A few months after the passing of Granny, I took a DNA test through Ancestory.com. The test was not for naught. Slowly, as weeks passed, I’d get an email here and an email there. Nothing of pressing matter. Then one day, I received a message from a distant relative, whose genealogical search on my maternal side of the family produced answers. She shared photographs of my ancestors from my Granny’s side of the family. In each grainy, sepia-toned image, you could make out a gap in the teeth of my ancestors’ smiles. And then, eventually, the photograph appeared that would prove a truth I always found to be evident: a distant, distant grandfather with a large pointed nose and blue eyes, sat next to a dark-skinned woman who would be a distant, distant grandmother—whose children would one day be relegated to a status of second-class citizen because of the one-drop rule.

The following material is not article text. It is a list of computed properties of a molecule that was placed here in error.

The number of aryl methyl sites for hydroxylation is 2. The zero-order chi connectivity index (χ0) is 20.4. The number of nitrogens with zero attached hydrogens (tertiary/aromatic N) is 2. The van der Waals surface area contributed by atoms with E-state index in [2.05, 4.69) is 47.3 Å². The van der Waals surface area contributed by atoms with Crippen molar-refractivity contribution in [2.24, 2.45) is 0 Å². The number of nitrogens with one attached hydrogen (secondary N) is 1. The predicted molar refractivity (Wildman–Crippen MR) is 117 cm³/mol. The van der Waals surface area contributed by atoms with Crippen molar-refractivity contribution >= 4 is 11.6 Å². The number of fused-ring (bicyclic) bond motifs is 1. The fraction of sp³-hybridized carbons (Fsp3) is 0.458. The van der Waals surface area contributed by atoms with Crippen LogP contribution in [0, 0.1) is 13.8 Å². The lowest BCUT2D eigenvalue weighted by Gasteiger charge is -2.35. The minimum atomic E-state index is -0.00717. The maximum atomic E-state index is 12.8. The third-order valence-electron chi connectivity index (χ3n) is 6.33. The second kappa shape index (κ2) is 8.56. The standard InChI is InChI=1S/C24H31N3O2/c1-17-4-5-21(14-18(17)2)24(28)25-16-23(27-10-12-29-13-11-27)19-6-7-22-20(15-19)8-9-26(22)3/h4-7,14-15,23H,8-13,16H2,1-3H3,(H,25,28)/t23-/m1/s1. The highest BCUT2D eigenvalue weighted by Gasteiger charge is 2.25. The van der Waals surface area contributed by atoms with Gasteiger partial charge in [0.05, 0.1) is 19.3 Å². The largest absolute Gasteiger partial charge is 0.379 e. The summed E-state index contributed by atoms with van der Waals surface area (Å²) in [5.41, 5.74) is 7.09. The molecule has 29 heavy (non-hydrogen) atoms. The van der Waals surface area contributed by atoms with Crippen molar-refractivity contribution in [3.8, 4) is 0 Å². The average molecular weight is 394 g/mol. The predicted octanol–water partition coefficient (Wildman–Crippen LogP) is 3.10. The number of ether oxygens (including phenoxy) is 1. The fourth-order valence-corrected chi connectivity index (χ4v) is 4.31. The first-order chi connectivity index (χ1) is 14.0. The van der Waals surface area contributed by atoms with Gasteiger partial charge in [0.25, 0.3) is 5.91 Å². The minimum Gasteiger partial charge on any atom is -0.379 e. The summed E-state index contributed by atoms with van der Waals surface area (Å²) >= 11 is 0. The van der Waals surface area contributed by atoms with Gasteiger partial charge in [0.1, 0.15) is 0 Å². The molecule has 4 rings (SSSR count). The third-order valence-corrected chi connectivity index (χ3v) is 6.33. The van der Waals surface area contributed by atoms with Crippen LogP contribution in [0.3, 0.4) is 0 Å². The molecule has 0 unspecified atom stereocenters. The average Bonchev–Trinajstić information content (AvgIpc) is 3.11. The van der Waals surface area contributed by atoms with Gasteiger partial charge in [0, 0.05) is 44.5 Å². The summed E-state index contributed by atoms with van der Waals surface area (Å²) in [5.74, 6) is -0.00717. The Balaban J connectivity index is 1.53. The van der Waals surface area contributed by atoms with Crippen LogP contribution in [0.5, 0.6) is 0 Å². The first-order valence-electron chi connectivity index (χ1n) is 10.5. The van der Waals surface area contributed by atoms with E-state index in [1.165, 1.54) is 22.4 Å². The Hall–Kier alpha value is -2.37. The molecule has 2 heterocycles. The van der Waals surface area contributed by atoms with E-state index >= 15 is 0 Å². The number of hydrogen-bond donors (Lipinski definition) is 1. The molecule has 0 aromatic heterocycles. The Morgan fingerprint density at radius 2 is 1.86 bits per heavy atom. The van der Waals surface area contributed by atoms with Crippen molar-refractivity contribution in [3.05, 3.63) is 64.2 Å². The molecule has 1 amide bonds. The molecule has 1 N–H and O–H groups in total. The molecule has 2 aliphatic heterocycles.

In the United States of America, Blackness cannot be written about without writing about whiteness, without writing about witness. To witness one’s history, one’s identity bound up by the rhetoric of “white blood” or “black blood” is to spit saliva into a clear vial and send your DNA off to some laboratory to be inspected, to be given the answers you might have been asking yourself for years. White Blood: A Lyric of Virginia is a collection made of living things: from the cursive of historical documents rooted in racism to the messages our ancestors send to us; from the grappling we make of who we are in the present to the realization that our bodies are still commoditized. In White Blood, nothing is ever truly dead: not the results of a DNA test; not the remnants of one of the United States of America’s most racist and most powerful men; not the notes about the speaker’s descendants—Harriet and Butler Smith—whose ghosts live within the messages this text has, not only for Black Americans, but for all of us.